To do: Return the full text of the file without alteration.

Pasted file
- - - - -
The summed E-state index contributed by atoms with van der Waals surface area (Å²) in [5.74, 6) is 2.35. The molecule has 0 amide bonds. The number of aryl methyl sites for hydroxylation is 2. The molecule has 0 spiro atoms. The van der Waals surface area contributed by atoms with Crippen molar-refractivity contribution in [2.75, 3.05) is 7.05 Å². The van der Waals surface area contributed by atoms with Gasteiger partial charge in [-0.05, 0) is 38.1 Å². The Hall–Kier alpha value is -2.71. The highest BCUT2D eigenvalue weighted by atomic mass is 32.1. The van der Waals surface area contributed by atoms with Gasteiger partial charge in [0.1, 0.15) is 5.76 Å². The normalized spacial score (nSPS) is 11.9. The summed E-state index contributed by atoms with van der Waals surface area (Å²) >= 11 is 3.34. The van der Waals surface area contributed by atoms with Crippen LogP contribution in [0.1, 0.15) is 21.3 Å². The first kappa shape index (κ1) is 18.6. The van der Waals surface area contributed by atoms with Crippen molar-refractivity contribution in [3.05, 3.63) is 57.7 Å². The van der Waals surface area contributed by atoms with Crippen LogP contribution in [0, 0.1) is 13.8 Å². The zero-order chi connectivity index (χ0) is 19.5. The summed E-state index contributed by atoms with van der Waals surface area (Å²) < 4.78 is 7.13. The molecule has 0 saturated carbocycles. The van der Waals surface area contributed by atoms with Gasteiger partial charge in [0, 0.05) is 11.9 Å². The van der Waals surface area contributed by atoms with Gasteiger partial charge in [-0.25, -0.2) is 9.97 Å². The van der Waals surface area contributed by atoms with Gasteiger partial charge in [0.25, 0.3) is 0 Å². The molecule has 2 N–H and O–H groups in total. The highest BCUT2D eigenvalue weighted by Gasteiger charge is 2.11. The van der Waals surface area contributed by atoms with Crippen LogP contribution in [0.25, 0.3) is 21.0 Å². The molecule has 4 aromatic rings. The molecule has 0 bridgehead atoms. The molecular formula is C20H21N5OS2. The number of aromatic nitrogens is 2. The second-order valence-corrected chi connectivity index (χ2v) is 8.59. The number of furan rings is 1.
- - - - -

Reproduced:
The summed E-state index contributed by atoms with van der Waals surface area (Å²) in [5.74, 6) is 2.35. The molecule has 0 amide bonds. The number of aryl methyl sites for hydroxylation is 2. The molecule has 0 spiro atoms. The van der Waals surface area contributed by atoms with Crippen molar-refractivity contribution in [2.75, 3.05) is 7.05 Å². The van der Waals surface area contributed by atoms with Gasteiger partial charge in [-0.05, 0) is 38.1 Å². The Hall–Kier alpha value is -2.71. The highest BCUT2D eigenvalue weighted by atomic mass is 32.1. The van der Waals surface area contributed by atoms with Gasteiger partial charge in [0.1, 0.15) is 5.76 Å². The normalized spacial score (nSPS) is 11.9. The summed E-state index contributed by atoms with van der Waals surface area (Å²) >= 11 is 3.34. The van der Waals surface area contributed by atoms with Crippen LogP contribution in [0.1, 0.15) is 21.3 Å². The first kappa shape index (κ1) is 18.6. The van der Waals surface area contributed by atoms with Crippen molar-refractivity contribution in [3.05, 3.63) is 57.7 Å². The van der Waals surface area contributed by atoms with Crippen LogP contribution in [0, 0.1) is 13.8 Å². The zero-order chi connectivity index (χ0) is 19.5. The summed E-state index contributed by atoms with van der Waals surface area (Å²) < 4.78 is 7.13. The molecule has 0 saturated carbocycles. The van der Waals surface area contributed by atoms with Gasteiger partial charge in [0, 0.05) is 11.9 Å². The van der Waals surface area contributed by atoms with Gasteiger partial charge in [-0.25, -0.2) is 9.97 Å². The van der Waals surface area contributed by atoms with Gasteiger partial charge in [0.25, 0.3) is 0 Å². The molecule has 2 N–H and O–H groups in total. The highest BCUT2D eigenvalue weighted by Gasteiger charge is 2.11. The van der Waals surface area contributed by atoms with Crippen LogP contribution in [0.25, 0.3) is 21.0 Å². The molecule has 4 aromatic rings. The molecule has 0 bridgehead atoms. The molecular formula is C20H21N5OS2. The number of aromatic nitrogens is 2. The second-order valence-corrected chi connectivity index (χ2v) is 8.59. The number of furan rings is 1.